Interestingly though plastics reinforced with carbon fibers can induce galvanic corrosion in attached aluminum components.  This is one of the reasons why Titanium is finding greater application in platforms like the F-35 and 787.  Titanium does not suffer to the same extent.
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Offline Daryl J.

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Re: RW materials question for the Whiffverse:
« Reply #7 on: January 04, 2014, 05:07:40 PM »
Well how about that.   That was the next question.

Going back to all aluminum, are there ceramic coatings that adequately deflect/absorb heat that can be used on leading edges and other high heat areas?   
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Offline kitnut617

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Re: RW materials question for the Whiffverse:
« Reply #8 on: January 04, 2014, 11:28:39 PM »
Some time ago I was reading an article in a motorcycle magazine, it was about futuristic MotoGP engines that would rev to over 25,000 rpm (or even higher).  The plan was to use ceramic pistons, valves, heads and cylinder liners because of the heat generated while operating at these elevated rpms.  I don't know what ceramic was involved though --

Offline GTX_Admin

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Re: RW materials question for the Whiffverse:
« Reply #9 on: January 05, 2014, 03:18:06 AM »
Another option (rather than simply change materials) is to introduce an active cooling system for the affected parts, probably using fuel as a coolant.
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Offline GTX_Admin

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Re: RW materials question for the Whiffverse:
« Reply #10 on: January 05, 2014, 03:22:00 AM »
It might depend upon the intended operational profile.  If only expecting to experience short term high temperatures, one might just as easily utilise an ablative coating to the affected areas - this could be replaced during BF/AF maintenance perhaps.  If however one wanted to deal with far longer term operations, one could consider some of the coatings utilised in gas turbine engines.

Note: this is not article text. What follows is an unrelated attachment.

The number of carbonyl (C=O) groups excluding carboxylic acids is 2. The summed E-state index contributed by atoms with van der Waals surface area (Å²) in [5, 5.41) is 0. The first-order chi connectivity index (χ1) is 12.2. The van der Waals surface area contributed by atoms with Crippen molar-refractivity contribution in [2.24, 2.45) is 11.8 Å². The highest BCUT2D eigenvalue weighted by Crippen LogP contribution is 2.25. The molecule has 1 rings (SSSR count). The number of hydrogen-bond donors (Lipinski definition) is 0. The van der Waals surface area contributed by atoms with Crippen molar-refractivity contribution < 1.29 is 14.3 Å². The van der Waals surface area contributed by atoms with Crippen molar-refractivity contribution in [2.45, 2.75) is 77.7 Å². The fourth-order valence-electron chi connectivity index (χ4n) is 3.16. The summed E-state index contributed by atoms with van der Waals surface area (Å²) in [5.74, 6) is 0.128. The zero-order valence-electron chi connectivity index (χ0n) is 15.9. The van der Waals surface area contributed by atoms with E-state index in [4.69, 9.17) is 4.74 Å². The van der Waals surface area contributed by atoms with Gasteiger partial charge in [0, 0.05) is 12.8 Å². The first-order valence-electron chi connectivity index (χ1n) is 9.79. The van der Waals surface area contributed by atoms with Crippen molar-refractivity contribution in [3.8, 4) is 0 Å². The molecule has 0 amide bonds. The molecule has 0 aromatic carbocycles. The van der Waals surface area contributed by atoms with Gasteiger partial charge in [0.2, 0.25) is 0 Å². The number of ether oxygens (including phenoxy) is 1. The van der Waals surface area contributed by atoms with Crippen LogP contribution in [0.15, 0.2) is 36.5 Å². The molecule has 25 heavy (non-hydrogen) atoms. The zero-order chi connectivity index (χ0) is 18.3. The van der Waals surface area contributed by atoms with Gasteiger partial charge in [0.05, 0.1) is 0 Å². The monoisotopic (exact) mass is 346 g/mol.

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Offline Daryl J.

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Re: RW materials question for the Whiffverse:
« Reply #11 on: January 05, 2014, 04:05:26 AM »
Useful info.    :)

Thanks!

Where I hope to take this is a Photo Phantom variant with shorter high speed dashes available to it say, for instance, the higher Mach 2's. Alternative intakes, materials where appropriate,  recce setup, and nation of use.     Kit of choice is the Academy F-4B for the thin wing.   Eventually.
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Offline GTX_Admin

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Re: RW materials question for the Whiffverse:
« Reply #12 on: January 05, 2014, 04:24:04 AM »
I assume something in the '60s/'70s era?
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Offline GTX_Admin

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Re: RW materials question for the Whiffverse:
« Reply #13 on: January 05, 2014, 04:35:48 AM »
Speaking of ablative coatings on aircraft, the X-15 is probably the most extreme example - click on image for more details:

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Offline Daryl J.

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Re: RW materials question for the Whiffverse:
« Reply #14 on: January 05, 2014, 04:51:33 AM »
Quote
I assume something in the '60s/'70s era?

Correct.